Among retired men and women, with so much of life settled and fixed, Emerson’s high-mindedness is of little interest. Friendship is a practical concern of companionship, often involving specialized interests. These ordinary human exchanges are worthy and offer great comfort and enjoyment. A fishing trip, some time at lunch, a shared volunteer assignment at church—these are the friendships that occupy so many people and likely prolong lives. Most of the time, these are the friendships that matter.


* Quotes from Emerson can be located by accessing an online text of Friendship, then searching for the quoted material.

5 thoughts on “We Can Be Happy with Ordinary Friends

  1. Warren,
    Could you be talking about the need for social relationships and acquaintances when Emerson was describing close friendship? I believe that the difference between the two is quite large indeed.
    Studies, the few that I am aware of, that find a connection between longevity and “friendship” are very general and do not make any distinctions about the type of human relationship being considered. They appear to find out that there is a need for human relationship but say nothing about the depth of that relationship. I guess that I do not feel very comfortable with these conclusions because they seem to be too general by painting any person that you know a a friend.

    • Ghassan,
      Most of the research I’ve seen is based on more casual friendships than Emerson describes, but more committed than “any person you may know.” If you go to lunch with a friend frequently, if you meet friends for bowling each week or month, if you ride motorcycles with a group of friends during the spring, summer, and fall—these are the relationships that matter to our happiness.

      To me, Emerson’s friendships are so rarified, so sublime, as to be nearly nonexistent. He is not alone in describing friends in so high-minded a way. Cicero and Aristotle also wrote in similar ways, though they were not monotheistic like Emerson.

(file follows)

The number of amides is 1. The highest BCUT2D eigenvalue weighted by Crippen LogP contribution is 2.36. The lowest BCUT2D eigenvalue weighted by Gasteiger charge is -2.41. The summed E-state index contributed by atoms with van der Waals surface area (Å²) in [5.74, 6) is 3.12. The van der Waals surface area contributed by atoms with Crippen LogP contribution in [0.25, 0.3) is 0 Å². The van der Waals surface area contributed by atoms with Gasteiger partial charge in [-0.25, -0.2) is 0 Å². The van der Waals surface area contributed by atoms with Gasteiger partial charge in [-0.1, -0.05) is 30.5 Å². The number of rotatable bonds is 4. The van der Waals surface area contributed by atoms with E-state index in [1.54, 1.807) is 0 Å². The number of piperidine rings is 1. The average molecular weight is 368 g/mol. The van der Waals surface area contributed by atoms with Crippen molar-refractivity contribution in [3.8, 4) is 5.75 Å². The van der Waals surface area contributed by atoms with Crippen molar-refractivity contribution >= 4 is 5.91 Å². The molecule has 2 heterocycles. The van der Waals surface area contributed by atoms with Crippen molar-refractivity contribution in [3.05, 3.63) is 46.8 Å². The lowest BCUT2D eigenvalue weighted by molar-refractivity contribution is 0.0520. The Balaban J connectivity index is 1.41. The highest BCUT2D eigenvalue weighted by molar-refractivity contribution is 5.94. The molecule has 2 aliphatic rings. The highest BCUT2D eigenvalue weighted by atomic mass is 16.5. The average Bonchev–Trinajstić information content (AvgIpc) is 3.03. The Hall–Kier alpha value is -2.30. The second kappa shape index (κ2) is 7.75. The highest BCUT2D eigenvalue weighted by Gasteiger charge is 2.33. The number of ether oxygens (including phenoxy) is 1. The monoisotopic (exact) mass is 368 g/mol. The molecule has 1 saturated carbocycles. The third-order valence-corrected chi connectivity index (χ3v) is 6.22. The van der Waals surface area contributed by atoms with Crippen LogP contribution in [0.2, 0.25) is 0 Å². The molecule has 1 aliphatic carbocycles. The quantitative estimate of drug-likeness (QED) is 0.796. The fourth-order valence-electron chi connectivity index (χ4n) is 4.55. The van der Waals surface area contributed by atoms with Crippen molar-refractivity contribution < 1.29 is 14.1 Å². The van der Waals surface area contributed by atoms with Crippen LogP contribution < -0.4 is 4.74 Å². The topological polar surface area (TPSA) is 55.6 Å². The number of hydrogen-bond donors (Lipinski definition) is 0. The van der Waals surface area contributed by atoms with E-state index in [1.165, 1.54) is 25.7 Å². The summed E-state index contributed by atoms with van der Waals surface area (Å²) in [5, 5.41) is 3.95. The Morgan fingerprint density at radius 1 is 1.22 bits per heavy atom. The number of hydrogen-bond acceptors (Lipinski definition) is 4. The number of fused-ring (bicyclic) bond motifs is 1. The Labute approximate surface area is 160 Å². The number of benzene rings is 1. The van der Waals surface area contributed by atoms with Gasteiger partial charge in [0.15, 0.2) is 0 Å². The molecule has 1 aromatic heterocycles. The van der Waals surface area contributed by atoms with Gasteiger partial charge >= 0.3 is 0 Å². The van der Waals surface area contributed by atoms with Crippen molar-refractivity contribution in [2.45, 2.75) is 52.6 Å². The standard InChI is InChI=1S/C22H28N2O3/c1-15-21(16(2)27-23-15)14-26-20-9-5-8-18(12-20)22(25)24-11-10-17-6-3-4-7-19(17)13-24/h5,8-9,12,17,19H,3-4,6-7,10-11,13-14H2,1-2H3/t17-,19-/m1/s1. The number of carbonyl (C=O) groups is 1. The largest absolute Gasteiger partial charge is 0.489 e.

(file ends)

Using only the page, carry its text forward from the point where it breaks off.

The high-minded, ideal strands of thinking about friendship still exist today. I hear people lament over not having “really good friends, the kind of friend I can share anything with, a friend who will be with me through thick and thin.” It doesn’t seem to me that many of us have many such friends. Maybe family?

      I guess I’m urging us to be realistic about friendships. We need to understand that they are imperfect, specialized, and often time limited. So we need to work on making new ones, but we should not expect to find an “Emerson friend.” Those are rare indeed.

      Does that clarify my view? (I need to go out of town tonight, but will be back in two days. I can write again then if you want to add.)

      Thanks for your interest and comment. As always, you’re challenging.


      • Well, I just took a minute to check if Emerson was really monotheistic, and I guess that’s not so clear. Should have checked, then written, instead of the other way around. Warren

  2. Warren,
    It would be difficult to argue that any of the Transcendentalists was monotheist. I don’t think that monotheism is compatible with the views articulated by Emerson and “Saint Henry” Thoreau. I would imagine that one would categorize them as pantheists or maybe even panentheists. For many that value nature the triumph of Christianity over paganism was a disaster. (Lynn White called Christianity ” the most anthropocentric of all religions”.
    I am as guilty as any person in using the term friend to describe a person that I Barely know but who happens to work at the same company, go to the same church or even golf occasionally together. My own personal test of a friend is simple: Can I sit with that individual at a side walk cafe for over half an hour without feeling the urge to start any conversation. Very few people pass that test but I can sit for long periods of time , with some good friends, without ever feeling the urge to say anything. Unfortunately very few of these people live in the neighbourhood:-)

  3. Hi Warren,
    I am 81 and I have gone out of my way to make new friends in their 50’s and 60’s who enjoy my company and I certainly enjoy being with them. The happiest business in all the world is that of making friends and no investment pays larger dividends. Ann Eaton, “The Business of Friendship” 1933.
    Some people come into our lives and quietly go. Others stay awhile, make footprints in our heart and we are never the same.

    Best regards,
    Sunie Levin